This is the challenge I put to our community. Our city building has to be ambitious and practical at the same time.

We are going to need the same kind of collaboration, innovation, and problem-solving to tackle the challenges of building a more sustainable city.

It’s time to get over this false dichotomy of environmentalism versus the economy. We need to be ambitious about finding the intersection between the green economy, job creation, and technological innovation.

To become a more sustainable community, City Council is focusing on building new partnerships in renewable energy development, building efficiencies, waste diversion, and conservation.

We have a tremendous opportunity to build a thriving and sustainable prairie city by inviting the best ideas and collaborating to bring them to life in our community.

Creating good jobs: A resilient economy

We can build all of the roads, arenas, and bridges we want, but it won’t matter if we don’t have a resilient economy that is creating good jobs for residents.

We have to apply the same approach of innovation, problem-solving, and collaboration to position Saskatoon in the rapidly changing global economy.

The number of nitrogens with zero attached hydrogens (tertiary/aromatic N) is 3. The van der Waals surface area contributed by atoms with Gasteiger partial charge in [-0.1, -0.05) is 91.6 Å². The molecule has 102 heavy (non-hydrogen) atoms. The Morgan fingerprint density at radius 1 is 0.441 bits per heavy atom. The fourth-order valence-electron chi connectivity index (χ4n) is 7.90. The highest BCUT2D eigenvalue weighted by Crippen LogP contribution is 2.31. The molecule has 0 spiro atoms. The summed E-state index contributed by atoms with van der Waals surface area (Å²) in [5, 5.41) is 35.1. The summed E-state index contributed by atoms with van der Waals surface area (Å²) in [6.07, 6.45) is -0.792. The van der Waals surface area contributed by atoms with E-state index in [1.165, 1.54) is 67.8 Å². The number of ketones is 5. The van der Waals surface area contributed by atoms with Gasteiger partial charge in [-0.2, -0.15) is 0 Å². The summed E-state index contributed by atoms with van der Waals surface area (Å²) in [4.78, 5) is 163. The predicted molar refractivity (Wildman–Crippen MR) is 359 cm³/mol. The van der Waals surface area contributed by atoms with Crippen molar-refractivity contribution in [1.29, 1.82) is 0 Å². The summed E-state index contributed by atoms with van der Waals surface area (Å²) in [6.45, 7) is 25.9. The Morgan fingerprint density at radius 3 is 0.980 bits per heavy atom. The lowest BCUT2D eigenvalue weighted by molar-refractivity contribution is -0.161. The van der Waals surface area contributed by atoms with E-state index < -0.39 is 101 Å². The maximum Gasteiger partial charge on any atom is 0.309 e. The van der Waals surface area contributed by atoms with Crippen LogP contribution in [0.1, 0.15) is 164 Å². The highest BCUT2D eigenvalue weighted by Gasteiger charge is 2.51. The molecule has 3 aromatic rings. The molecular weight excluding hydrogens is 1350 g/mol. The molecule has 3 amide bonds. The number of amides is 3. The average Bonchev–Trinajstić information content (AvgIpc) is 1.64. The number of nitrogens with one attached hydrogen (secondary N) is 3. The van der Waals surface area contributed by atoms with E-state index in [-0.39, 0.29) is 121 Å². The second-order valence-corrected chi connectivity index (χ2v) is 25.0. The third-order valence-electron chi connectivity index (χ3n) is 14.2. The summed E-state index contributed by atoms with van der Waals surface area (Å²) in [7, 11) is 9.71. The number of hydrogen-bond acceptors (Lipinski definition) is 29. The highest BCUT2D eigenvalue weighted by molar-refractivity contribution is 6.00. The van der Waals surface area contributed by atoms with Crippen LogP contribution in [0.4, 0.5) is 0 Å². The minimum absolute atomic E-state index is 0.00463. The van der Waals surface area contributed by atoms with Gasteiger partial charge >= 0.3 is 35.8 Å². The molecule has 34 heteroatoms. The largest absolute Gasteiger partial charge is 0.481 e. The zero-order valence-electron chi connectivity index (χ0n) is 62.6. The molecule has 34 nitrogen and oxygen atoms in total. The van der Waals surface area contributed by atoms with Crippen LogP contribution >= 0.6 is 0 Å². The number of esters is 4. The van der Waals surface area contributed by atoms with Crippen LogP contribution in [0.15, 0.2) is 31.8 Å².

We have shown resilience through some rough years of a downturn. Forecasts predict that our annual job growth will average two per cent per year over the next couple of years. Our population is forecast to grow by an average of 2.3 per cent next year.

Today, our economy is worth about $18 billion and almost one-third of the entire provincial economy.

Thanks to the resilience and confidence of many in the business community, we have weathered some tough times, whether the business is long established in Saskatoon or a new entrepreneur who sees the potential of this city.

The eyes of the world are now on us like never before. We are now number 18 on the New York Times list of 52 places to visit in 2018. We were named Canada’s hottest new food city in Food & Wine magazine. Even Family Fun Canada, when they asked which Canadian prairie city is all the rage in 2018? It’s us.

Why do I think are we all the rage? Because we are punching above our weight.

Here in Saskatoon, we have companies and researchers focused on solving some of the biggest and most complex problems that the world is facing. 

We have our agricultural sector with companies like Nutrien and AGT Foods leading innovations in crop sciences. It is a priority for me as mayor to ensure Nutrien maintains a home base here in Saskatoon—and to see that the future of the company is well rooted here, from head office jobs, to research and development, to everything throughout the supply chain.